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GP Week : Issue 31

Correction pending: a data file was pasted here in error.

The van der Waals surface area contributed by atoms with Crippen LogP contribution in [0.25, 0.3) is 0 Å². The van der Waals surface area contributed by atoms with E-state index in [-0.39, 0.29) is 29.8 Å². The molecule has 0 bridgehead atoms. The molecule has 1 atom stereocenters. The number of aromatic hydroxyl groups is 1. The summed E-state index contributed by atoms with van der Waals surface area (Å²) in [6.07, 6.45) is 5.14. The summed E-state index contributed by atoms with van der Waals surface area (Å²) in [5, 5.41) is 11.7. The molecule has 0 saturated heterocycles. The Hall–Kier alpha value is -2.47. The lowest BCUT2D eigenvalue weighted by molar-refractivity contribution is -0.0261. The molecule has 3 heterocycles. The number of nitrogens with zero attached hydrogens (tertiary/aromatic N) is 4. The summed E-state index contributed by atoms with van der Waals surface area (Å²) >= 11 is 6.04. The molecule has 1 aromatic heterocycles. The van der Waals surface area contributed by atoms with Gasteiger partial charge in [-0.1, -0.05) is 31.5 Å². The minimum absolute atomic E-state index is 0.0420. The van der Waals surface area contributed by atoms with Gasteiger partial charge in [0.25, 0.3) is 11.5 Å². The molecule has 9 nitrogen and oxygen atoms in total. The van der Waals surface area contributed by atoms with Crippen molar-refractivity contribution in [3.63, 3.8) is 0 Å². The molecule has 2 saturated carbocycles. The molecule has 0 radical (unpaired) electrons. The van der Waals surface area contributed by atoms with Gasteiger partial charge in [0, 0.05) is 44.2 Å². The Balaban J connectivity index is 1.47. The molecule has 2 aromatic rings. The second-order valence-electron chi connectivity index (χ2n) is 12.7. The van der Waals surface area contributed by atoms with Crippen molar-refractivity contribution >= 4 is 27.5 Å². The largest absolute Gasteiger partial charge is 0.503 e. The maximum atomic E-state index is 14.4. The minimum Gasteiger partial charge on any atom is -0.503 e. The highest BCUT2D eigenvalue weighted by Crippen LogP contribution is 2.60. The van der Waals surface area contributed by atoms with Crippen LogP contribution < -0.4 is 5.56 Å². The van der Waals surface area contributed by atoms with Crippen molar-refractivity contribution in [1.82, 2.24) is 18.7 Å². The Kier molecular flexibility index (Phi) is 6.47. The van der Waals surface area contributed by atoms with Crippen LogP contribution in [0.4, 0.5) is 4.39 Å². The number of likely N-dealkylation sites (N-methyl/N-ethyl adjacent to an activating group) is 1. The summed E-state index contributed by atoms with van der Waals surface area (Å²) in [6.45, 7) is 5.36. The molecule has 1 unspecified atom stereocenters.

HIGH SIDES n Dani Pedrosa managed 22 laps of testing on his revised Honda at Motegi the day after the Japanese GP before rain stopped play; but Rossi didn’t even go out on his '2008-point-five' Yamaha. “We have to wait until after Valencia,”he said. n Casey Stoner abandoned the strapping on his injured wrist for the Aussie GP, saying he found it “a hindrance” when changing direction. n Former champion Wayne Gardner used the occasion of the GP to issue an impassioned plea for a revival of junior dirt-track in Australia. The school from which he and all top racers in between had graduated, up to and including Stoner, is being allowed to die. n Valentino Rossi is leading a riders’ move to try to get the Oz GP shifted from its early Spring date to the other end of the year, to avoid the bad weather. It would clash with the F1 GP, but he said that should be moved to make way: “F1 is boring in winter or summer,” he said. n No love lost in the factory Honda pit, where Pedrosa’s switch to Bridgestone tyres meant a wall had to be built down the middle of the garage, as at Fiat Yamaha (where Rossi and Lorenzo are on different tyres). Hayden’s pit crew let slip that one of the nicknames for the Spanish rider was Thumbelina. n Ben Spies has put his GP ambitions on hold by accepting a one- year contract in World Superbikes with Yamaha. But paddock rumours suggest that if the triple AMA champ is successful, he is earmarked to replace Colin Edwards in MotoGP. 12 Big names tumble in isl VALENTINO Rossi was the biggest name to crash in practice and qualifying at a tricky Phillip Island, with a spectacular tumble at what he estimated at 200 km/h after running off the track and into the gravel. But with Casey Stoner another to fall on the dry second day, he was far from alone in falling victim to the demanding circuit. Rossi fell after running off the track on the second corner, the Southern Loop, as he was accelerating towards the dauntingly fast fifth-gear Turn Three. “I was pushing a lot with the qualifying tyre, and unfortunately I went too wide at Turn Two, and I came onto the grass at the exit,” he explained. “I thought I could take the bike back onto the track but as soon as I touched the muddy grass I lost control and couldn’t stop it. Then I bumped my head and neck pretty hard when I landed in the gravel.” Although he looked dazed as he got to his feet, he returned to the pits and went out again, just a few seconds too late for another qualifying lap. But he left the circuit directly, and said the next day: “When I woke up I felt as though my head was going to explode.” Loris Capirossi had an even more spectacular crash, from the point of view of machine damage. He slipped off under braking for the subsequent hairpin, and his Rizla Suzuki wrapped itself into a ball of ADVERTISE in GPWEEK to access a huGE global audience